|Artist's rendering of Skyplex Skyscraper Roller Coaster|
Those Kennywood Park roller coasters were not without incident in those days, either. Dozens of people died on those wooden coasters when they derailed - something that made them all the more enticing for me back in the day.
Nowadays, the smooth rolling all-metal roller coasters have wrap-around wheels that make roller coaster accidents a thing of the past. Really, the only way a coaster can come off the tracks now is if the track, itself, fails. So, as terrifying as they may seem, few amusement park rides are as safe as a roller coaster.
I've ridden a lot of roller coasters through the years at parks like Magic Mountain, Six Flags, Hershey Park, Busch Gardens Williamsburg and Tampa, and, of course, all of the coasters at the Orlando Disney, Universal and Sea World parks. It's tough to pick a favorite, but I'd say that The Incredible Hulk and Rockin' Roller Coaster are near the top of the list, for different reasons.
There's a new roller coaster coming to town, though, and for the first time ever, it looks like something that I might be a little fearful of riding. The Skyscraper, set to debut in the hub of the tourist district in Orlando in the new I-Drive Skyplex complex, is pretty intimidating for a number of reasons.
First, it's R E A L L Y tall! At 570 feet tall, the Skyscraper will be the world's tallest roller coaster by a long shot. Currently, the tallest roller coaster in the world is Colossos at Heide Park in Germany and it is only 197 feet tall. Folks who are too chicken to ride this beast will have the opportunity to take the 55 story glass elevator to the top observation deck and look down on Orlando in all her glory. At night, I'm sure you'll be able to see fireworks exploding all around as the various theme parks put on their end of the day spectaculars.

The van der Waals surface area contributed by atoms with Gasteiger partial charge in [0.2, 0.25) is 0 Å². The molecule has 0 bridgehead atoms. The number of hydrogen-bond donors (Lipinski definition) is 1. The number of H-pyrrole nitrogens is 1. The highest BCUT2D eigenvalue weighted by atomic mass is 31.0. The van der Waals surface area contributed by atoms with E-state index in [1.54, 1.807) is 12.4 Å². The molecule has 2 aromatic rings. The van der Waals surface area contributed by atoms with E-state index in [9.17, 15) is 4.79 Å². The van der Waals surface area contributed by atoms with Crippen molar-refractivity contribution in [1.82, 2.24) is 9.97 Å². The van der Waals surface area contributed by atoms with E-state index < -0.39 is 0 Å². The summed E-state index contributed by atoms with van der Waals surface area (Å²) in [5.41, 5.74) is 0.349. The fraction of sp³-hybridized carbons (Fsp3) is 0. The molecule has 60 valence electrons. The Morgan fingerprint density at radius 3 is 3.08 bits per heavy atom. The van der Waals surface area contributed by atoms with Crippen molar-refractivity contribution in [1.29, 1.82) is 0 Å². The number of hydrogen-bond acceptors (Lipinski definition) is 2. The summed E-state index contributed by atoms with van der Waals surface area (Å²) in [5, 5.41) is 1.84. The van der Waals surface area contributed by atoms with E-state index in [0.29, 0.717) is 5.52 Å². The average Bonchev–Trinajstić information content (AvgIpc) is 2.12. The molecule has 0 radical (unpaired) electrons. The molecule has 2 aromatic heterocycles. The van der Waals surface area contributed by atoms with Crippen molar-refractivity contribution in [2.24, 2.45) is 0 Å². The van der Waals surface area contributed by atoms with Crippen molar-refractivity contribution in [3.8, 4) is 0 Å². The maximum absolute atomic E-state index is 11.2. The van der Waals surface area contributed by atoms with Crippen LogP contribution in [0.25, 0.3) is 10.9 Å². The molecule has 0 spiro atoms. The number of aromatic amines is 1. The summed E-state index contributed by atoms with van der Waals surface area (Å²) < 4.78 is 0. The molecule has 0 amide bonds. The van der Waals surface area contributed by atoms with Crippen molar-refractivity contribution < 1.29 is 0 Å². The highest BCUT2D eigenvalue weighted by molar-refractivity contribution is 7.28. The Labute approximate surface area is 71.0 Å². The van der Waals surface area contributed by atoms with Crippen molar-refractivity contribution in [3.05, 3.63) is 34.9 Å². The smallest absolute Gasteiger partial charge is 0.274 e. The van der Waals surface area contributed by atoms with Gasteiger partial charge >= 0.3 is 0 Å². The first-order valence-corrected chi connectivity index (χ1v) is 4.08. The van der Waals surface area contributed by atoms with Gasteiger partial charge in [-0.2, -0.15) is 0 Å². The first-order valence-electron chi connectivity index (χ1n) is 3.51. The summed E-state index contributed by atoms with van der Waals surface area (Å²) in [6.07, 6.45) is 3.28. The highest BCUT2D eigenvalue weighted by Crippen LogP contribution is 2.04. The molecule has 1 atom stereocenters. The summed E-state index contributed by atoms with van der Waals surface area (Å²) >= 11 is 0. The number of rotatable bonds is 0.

Then, there is the length of the ride. At three minutes, there are certainly longer duration coasters in other parts of the world - especially wooden ones - but a ride on the Skyplex Skyscraper will be more than a half minute longer than any roller coaster in the Orlando area.
What my nerves are having a little problem dealing with is this roller coaster's speed. It's not the 65 MPH top speed that has me grimacing; there are plenty of coasters doing that or something near that speed and I drive at least that fast on my way to work. The problem I am having is the very slow speed that the roller coaster is moving when it turns riders sideways and upside down as it circles around the towering structure. My mind tells me that centrifugal force cannot possibly hold riders in place before gravity takes over!
See for yourself the animated video that depicts the Skyscraper ride and maybe you'll agree with me!
Florida Travel Sleuth Quote of the Day: "Worry is like a roller coaster ride that you think will take you somewhere, but it never does." - Shannon L. Alder